Synopses & Reviews
is the fascinating, provocative, and eye-opening story of why America has ended up with its unique system of weights and measures—the American Customary System, unlike any other in the world—and how this has profoundly shaped our country and culture. In the process, Measuring America
reveals the colossal power contained inside the acres and miles, ounces and pounds, that we use every day without ever realizing their significance.
The most urgent problem facing the newly independent United States was how to pay for the war that won the country its freedom; Americas debt was enormous. Its greatest asset was the land west of the Ohio River, but for this huge territory to be sold, it had first to be surveyed—that is, measured out and mapped. And before that could be done, a uniform set of measurements had to be chosen for the new republic. English, Scottish, German, Dutch, Scandinavian, and other settlers had all brought their own systems with them (more than 100,000 different units are reckoned to have been in daily use), and in his first address to Congress, George Washington put the establishment of a single system of weights and measures immediately after a national defense and a currency as the United States most urgent priority.
The debate on this vital measure took place at a critical moment in the history of ideas, when the traditional, subjective view of the world was being increasingly challenged by objective, scientific reasoning. Thomas Jefferson—supported by Washington, Adams, Madison, Monroe, even Hamilton—championed the new idea of a scientific 10-based system derived from some universal constant such as time or the size of the earth. Such an alliance should have ensured a decimal America, but ranged against them was the invisible genius of Edmund Gunter, the seventeenth-century English mathematician whose twenty-two-yard surveying chain, introduced in 1607, had revolutionized land ownership in Britain and was still used by every surveyor in America—including Thomas Hutchins and his successors in charge of the land survey on the Ohio frontier.
How we ultimately gained the American Customary System—the last traditional system in the world—and how Gunters chain indelibly imprinted its dimensions on the land, on cities, and on our culture from coast to coast is both an exciting human and intellectual drama and one of the great untold stories in American history. At a time when the metric system may finally be unstoppable, Andro Linklater has captured the essential nature of measurement just as the Founding Fathers understood it. Sagely argued and beautifully written, Measuring America offers readers nothing less than the opportunity to see Americas history—and our democracy—in a brilliant new light.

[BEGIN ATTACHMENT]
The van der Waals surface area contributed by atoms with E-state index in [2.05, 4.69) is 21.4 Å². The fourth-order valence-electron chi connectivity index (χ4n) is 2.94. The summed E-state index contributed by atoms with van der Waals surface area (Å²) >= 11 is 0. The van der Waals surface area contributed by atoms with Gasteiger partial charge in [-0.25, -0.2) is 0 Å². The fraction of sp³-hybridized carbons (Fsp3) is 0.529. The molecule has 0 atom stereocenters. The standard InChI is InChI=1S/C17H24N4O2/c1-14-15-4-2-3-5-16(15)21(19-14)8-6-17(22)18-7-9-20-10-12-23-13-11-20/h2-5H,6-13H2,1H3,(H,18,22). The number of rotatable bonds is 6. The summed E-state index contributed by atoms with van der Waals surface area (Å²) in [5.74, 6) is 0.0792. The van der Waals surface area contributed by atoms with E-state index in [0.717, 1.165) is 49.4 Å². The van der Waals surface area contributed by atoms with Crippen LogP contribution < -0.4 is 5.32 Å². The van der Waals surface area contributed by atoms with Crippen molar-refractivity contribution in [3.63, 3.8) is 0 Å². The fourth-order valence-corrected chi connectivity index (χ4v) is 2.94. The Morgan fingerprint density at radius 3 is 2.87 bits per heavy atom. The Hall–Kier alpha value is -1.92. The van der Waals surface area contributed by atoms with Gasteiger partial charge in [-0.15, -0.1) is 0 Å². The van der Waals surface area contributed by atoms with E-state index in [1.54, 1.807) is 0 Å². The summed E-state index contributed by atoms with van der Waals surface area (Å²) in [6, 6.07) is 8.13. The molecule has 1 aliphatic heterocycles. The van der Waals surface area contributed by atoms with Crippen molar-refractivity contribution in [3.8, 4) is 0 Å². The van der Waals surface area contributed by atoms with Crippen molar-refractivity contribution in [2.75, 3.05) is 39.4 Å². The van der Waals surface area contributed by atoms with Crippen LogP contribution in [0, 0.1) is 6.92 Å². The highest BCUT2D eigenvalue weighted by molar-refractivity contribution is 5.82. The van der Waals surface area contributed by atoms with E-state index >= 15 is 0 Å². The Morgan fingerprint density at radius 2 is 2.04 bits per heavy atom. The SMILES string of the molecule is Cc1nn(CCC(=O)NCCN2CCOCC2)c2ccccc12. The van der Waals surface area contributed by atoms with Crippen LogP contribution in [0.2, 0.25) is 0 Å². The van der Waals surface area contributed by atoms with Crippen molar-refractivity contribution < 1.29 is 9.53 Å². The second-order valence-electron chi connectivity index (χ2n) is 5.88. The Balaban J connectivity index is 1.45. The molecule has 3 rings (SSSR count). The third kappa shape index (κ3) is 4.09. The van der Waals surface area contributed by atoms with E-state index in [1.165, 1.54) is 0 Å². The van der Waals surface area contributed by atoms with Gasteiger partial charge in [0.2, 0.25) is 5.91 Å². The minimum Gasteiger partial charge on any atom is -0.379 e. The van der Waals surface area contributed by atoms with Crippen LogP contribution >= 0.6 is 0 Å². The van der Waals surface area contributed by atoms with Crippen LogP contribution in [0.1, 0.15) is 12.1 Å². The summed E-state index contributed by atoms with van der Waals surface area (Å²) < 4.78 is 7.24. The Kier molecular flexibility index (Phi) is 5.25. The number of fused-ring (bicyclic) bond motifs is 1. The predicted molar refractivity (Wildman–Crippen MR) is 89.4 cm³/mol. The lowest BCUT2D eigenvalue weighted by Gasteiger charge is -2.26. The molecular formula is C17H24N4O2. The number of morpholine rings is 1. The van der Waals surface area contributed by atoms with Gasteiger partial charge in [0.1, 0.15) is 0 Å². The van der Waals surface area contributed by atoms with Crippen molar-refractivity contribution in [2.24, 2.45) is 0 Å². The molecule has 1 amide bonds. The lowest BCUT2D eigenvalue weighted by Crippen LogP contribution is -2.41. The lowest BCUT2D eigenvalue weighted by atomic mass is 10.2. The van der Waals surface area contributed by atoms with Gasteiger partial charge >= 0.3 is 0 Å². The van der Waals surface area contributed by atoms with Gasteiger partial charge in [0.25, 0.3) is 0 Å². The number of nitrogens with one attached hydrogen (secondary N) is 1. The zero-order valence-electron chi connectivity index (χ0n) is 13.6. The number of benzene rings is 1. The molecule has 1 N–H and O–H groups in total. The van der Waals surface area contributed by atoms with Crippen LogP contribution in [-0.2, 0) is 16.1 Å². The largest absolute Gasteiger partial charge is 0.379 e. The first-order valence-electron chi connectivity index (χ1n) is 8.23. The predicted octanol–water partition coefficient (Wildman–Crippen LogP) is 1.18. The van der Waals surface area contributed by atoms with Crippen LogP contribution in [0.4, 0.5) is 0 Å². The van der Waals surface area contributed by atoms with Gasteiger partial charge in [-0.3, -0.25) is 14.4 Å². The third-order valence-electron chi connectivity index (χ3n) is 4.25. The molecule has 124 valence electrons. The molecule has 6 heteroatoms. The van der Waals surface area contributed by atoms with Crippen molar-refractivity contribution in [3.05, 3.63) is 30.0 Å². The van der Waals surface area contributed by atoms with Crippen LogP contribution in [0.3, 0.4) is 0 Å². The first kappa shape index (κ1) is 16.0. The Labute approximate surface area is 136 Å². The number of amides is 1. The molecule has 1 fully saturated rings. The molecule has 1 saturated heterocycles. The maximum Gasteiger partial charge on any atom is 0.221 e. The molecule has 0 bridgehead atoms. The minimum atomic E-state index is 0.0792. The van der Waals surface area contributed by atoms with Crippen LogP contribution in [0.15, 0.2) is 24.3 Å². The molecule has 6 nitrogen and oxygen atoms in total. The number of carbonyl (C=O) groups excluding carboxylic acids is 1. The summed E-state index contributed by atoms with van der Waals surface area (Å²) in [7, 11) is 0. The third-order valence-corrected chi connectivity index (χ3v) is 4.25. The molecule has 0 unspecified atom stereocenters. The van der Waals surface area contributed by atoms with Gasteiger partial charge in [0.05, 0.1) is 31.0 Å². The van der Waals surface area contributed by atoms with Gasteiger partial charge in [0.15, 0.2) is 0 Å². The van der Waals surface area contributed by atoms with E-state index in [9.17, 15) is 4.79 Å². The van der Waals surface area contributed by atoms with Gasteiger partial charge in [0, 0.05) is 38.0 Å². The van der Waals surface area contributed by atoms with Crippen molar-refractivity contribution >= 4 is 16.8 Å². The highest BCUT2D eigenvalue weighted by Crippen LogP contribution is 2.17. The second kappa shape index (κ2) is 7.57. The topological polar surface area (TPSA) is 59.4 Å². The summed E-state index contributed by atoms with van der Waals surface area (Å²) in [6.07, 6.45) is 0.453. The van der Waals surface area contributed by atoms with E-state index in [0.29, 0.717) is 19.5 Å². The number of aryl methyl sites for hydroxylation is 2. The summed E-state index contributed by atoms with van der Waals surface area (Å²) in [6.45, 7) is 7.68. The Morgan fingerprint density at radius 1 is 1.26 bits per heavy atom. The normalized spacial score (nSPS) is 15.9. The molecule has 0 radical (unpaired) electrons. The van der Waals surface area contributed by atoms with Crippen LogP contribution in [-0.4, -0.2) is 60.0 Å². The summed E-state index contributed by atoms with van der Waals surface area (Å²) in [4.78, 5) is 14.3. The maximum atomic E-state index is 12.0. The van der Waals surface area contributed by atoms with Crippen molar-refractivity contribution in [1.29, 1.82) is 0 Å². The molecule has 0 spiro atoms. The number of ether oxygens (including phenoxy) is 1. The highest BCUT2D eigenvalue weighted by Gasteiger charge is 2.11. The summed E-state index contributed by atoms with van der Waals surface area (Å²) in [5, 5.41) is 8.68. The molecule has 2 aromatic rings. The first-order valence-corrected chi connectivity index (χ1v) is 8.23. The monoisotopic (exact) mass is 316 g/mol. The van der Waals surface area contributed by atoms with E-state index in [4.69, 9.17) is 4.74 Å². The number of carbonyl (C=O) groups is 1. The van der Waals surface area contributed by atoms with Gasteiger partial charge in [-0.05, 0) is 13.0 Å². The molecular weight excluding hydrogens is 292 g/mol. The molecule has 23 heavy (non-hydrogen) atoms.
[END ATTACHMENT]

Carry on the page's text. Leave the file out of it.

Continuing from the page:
"[C]lever and eminently readable....Of all the slender books to have occupied this amply filled new genre of publishing, Linklater's is by far the most learned, satisfying, and fun. It deserves to be a classic, plunged into the American reader's consciousness as firmly as the iron spikes or the witness trees at the edges of the maps it so splendidly describes." Simon Winchester
Linklater's fascinating, provocative and eye-opening story of why America has ended up with its unique system of weights and measures, is explained in this volume that also shows how it has shaped the culture and country. 30 illustrations. 5 maps.
About the Author
was born in Scotland and educated at Oxford University where he studied history. For several years he lived in the United States, working variously in politics and and the art, but returned to Britain to teach in Scotland and London. For the past twenty years he has been a full-time writer and journalist.
Andro has written extensively for a wide range of magazines and newspapers, including The Spectator, The Times, The Daily Telegraph, Sunday Telegraph, Reader's Digest and Daily Mail. Assignments have taken him to many parts of the world including Patagonia, the South Pacific and the Arctic Circle. He has written frequently on science and technology, notably a major report on Chernobyl for the Telegraph Magazine, and an early investigation of genetic engineering for the Reader's Digest. His book reviews have appeared regularly in The Spectator, The Sunday Times and The Guardian.
Of Measuring America, he says “Like most visitors to the United States, it was the shape of the place I first fell in love with — the spectacular grid of city blocks, the squared-off, American Gothic farms, and the long, straight, section roads that caught the imagination of Kerouac and every drive-movie director you can think of. During the time I lived there, I never questioned why this should be so, it simply seemed American. Since then, however, I have returned frequently as a visitor and each time I came back, it always struck me as utterly astonishing that such a coherent pattern could have occurred across a 3000 mile-wide continent. How did it happen? Who shaped this gigantic land? Measuring America is my attempt to answer those questions.”